TV Review: Westworld
Westworld, Season 1, Episode 1
That’s all I can really say after watching Westworld, the latest HBO series that’s most likely the heir to Game of Thrones. Based on the 1973 Michael Crichton movie of the same name, Westworld is far more than just “Jurassic Park with robots”. The Jonathan Nolan and Lisa Joy series is a sharp, beautiful, and shocking look into the nature of man and machine that will blow away any and all expectations.
Focusing on Dolores Abernathy (Evan Rachel Wood), Westworld introduces us to a world that is beautiful, but has a deep sense of menace floating just underneath it. Dolores is a robot “host” in Westworld, a theme park filled with shockingly lifelike robots that recreate the Wild West for those with enough money to visit. Once there, guests are free to do whatever they want: from robbing banks or playing the hero, nothing is off limits. The guests can harm the robots, but the robots cannot harm the guests. However, a recent update has started to cause some of the hosts to malfunction in peculiar ways that are counter to their programming, which has the potential to have some catastrophic events for the creators of Westworld.
To go any further into the plot would ruin the fun of the series. In fact, if I had it my way I would just write, “go watch Westworld” over and over again and call it that. But if you do need more, look no further than the cast, which is phenomenal. Evan Rachel Wood gives a potentially career-defining performance as Dolores, and James Marsden’s Teddy Flood has the classic look of a hero cowboy that you’d expect him to have. But both characters have an underlying look of despair and longing behind their eyes. Despite the fact that they’re machines, there’s a sense of something missing from their lives, and once the pilot continues it’s hard not to feel for these creations more than their human masters.
Speaking of those masters, Anthony Hopkins is spectacular as the creator of the Westworld hosts. After slumming it in Thor: The Dark World, it’s nice to see Hopkins remind us of his abilities as an actor, and the sequence where he’s talking with one of his malfunctioning creations is incredible. Jeffrey Wright as his second in command Bernard Lowe is also great, bringing a lot of depth to a role that could just be seen as a “sky is falling” type character.
But of the entire cast, the stand out is Ed Harris’ “Man in Black”, a mysterious visitor who periodically menaces the Westworld hosts. His hatred and desire to seemingly destroy Westworld is a mystery for now, and it’s a damn intriguing one. Of course, this is all due to Harris, who brings a lot of darkness to the role, and is at times legitimately frightening in this pilot. He’s already a lock for pretty much every Best Supporting Actor award that will come next year, and deserves every single one of them.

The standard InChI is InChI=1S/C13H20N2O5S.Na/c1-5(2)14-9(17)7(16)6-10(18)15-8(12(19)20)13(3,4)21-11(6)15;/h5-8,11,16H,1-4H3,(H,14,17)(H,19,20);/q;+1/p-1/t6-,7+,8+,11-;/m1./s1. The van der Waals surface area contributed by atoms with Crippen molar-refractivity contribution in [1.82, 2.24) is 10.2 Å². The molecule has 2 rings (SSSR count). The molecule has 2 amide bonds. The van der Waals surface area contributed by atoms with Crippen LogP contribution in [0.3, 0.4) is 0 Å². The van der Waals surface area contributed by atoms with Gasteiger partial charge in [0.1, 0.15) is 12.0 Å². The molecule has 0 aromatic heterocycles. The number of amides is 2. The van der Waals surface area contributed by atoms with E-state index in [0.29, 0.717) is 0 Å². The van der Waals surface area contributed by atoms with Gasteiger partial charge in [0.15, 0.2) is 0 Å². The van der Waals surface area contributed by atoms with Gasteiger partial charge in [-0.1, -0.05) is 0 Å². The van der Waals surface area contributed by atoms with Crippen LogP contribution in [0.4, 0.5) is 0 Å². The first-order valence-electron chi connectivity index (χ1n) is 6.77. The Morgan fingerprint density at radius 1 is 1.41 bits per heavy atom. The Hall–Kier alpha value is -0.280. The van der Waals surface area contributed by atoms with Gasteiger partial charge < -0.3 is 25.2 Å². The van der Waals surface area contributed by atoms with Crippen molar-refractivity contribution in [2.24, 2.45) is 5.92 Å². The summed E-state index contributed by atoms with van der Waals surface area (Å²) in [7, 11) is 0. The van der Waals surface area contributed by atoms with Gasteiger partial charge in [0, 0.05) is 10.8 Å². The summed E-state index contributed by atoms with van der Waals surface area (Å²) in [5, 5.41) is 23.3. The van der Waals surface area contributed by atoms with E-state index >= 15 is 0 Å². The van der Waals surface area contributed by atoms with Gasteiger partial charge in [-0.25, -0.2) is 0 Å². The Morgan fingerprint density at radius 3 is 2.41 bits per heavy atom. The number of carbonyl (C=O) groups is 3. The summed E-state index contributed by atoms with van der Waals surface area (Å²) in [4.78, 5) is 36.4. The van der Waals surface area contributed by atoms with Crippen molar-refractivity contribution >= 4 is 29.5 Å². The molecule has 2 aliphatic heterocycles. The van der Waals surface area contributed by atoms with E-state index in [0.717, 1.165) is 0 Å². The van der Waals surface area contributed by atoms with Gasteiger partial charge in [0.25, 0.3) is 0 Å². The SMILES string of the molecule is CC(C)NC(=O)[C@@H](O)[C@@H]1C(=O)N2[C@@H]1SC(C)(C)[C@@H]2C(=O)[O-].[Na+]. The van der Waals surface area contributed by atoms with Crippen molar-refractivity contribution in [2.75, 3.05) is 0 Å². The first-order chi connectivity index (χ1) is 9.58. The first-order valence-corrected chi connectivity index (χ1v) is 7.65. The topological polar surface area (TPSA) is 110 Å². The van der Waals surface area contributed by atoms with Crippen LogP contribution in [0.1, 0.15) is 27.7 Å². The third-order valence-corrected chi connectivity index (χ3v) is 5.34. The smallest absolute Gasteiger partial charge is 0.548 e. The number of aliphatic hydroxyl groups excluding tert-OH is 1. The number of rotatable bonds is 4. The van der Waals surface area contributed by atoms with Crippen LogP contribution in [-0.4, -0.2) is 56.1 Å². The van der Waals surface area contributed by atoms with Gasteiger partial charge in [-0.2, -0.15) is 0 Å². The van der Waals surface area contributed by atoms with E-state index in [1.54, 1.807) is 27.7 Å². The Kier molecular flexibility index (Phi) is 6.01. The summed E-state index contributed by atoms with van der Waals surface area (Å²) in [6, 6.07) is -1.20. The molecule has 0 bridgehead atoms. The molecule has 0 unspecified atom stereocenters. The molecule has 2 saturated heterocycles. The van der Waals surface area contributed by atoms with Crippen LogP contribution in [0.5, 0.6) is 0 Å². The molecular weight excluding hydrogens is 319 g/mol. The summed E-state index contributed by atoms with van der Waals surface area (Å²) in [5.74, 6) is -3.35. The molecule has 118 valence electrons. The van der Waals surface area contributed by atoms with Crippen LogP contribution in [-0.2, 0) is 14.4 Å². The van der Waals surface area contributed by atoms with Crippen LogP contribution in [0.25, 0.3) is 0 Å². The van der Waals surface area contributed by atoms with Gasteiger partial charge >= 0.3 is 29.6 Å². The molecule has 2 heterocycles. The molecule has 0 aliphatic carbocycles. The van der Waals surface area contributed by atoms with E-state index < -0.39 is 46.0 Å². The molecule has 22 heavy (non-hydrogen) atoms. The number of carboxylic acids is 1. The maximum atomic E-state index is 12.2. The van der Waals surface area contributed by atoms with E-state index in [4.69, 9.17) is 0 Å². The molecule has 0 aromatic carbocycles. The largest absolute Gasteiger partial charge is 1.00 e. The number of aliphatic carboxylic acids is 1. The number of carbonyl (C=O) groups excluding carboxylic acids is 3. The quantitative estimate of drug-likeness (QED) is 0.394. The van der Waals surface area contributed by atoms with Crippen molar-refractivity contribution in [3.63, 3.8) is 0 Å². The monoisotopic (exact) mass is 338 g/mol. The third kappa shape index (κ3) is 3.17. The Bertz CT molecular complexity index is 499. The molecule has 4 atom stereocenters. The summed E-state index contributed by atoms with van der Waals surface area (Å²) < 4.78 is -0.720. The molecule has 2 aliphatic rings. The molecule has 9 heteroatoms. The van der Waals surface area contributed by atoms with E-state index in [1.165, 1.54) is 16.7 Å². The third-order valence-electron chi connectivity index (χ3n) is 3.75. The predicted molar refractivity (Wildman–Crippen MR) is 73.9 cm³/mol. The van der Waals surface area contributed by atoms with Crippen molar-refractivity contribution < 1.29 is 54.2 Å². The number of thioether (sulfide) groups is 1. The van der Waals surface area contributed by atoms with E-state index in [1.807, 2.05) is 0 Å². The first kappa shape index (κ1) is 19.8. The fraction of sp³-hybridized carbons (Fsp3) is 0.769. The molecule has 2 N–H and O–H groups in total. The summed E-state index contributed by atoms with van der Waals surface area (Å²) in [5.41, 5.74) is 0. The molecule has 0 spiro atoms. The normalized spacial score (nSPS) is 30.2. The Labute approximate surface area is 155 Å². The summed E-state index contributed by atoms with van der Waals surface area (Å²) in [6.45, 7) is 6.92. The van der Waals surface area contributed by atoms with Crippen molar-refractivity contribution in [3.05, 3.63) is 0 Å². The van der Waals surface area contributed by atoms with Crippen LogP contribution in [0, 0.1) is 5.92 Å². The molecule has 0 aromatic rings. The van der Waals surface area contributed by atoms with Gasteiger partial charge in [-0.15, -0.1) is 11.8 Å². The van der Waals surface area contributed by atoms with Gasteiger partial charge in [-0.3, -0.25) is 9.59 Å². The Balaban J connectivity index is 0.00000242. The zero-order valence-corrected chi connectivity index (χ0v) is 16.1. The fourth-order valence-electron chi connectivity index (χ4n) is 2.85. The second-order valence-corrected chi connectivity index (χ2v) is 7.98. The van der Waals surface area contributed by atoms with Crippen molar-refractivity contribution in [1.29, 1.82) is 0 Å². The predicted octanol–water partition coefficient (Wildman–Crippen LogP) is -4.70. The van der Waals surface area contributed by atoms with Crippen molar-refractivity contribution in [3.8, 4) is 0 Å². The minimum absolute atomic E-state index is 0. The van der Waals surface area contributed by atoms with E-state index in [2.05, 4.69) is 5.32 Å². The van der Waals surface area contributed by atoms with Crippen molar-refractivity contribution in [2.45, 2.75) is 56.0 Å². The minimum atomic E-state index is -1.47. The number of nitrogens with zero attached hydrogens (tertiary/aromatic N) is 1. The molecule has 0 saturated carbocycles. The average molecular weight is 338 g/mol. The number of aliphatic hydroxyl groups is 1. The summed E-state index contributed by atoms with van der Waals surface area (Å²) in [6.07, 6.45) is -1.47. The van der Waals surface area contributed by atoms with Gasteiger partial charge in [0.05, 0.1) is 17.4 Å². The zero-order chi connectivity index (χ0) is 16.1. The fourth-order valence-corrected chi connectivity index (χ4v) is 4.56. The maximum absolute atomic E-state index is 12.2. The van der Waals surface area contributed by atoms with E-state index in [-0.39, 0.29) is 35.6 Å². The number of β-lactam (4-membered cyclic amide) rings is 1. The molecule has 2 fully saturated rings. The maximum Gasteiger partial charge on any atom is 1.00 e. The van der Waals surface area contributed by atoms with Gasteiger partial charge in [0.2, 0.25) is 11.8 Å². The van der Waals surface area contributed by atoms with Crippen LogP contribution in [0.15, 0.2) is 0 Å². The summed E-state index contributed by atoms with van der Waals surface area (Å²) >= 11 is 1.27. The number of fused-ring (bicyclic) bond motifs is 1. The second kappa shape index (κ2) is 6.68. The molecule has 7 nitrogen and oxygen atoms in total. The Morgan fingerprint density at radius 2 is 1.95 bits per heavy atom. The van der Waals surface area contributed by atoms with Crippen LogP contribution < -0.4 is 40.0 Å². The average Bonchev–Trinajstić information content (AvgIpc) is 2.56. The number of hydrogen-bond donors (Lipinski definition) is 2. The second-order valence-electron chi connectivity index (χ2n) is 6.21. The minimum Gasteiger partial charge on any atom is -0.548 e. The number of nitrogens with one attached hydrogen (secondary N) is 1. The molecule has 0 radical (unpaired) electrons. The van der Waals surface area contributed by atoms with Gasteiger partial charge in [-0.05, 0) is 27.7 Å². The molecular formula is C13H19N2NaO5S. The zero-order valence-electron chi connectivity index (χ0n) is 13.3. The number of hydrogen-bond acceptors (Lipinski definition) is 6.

Much like Game of Thrones, there’s nothing that looks like Westworld on TV. Jonathan Nolan shows that he’s just as good as his brother Christopher at crafting a compelling narrative, and the underlying themes of the nature of man, artificial intelligence, and even violence in fiction are all given new and fascinating spins by showing them through the lens of the Westworld hosts. Nolan really excels in this pilot at effectively explaining and setting up this world, something that could’ve derailed the whole series from the start if not done correctly. There’s a great sense of scope and history to Westworld, and hearing the off hand remarks about past “narratives” and roles for the hosts has me wondering just what the hell else was happening before the Wild West theme was put in place.
There’s a fantastic and eye-opening line from one of the visitors early on in the episode that has stayed with me long after watching it. While riding the train into Westworld, a man mentions to a fellow visitor that “last time, I went full evil.” The guest throws the line out there like his last time in Westworld was like going to Disney World. Whatever he did that was “full evil”, it didn’t leave a negative impact him. In fact, it only made his desire to go back even stronger.
With free reign to do whatever they want, the visitors in Westworld reveal their true natures as people, but by focusing on the hosts, we side with the robots. We don’t see them as machines like the paying guests of Westworld do. We sympathize with them, and when the truly brutal attacks and mistreatment of them happens, it hurts just as much as if they were “real”. While their memories are wiped after each “narrative”, we know what has happened to them, and more importantly, we also know that there are probably worse things that have happened to them that we don’t know about, which is even more frightening.
If you have HBO, you owe it to yourself to check out Westworld. If you don’t have HBO, sign up for it and check it out. It’s that good, and I’m hopeful for the future of the series. Westworld is the best TV debuts of the year. See it.
Posted on October 4, 2016, in TV, TV Shows and tagged Anthony Hopkins, Evan Rachel Wood, HBO, James Marsden, Jeffrey Wright, Jonathan Nolan, Lisa Joy, Westworld, Westworld HBO. Bookmark the permalink. Leave a comment.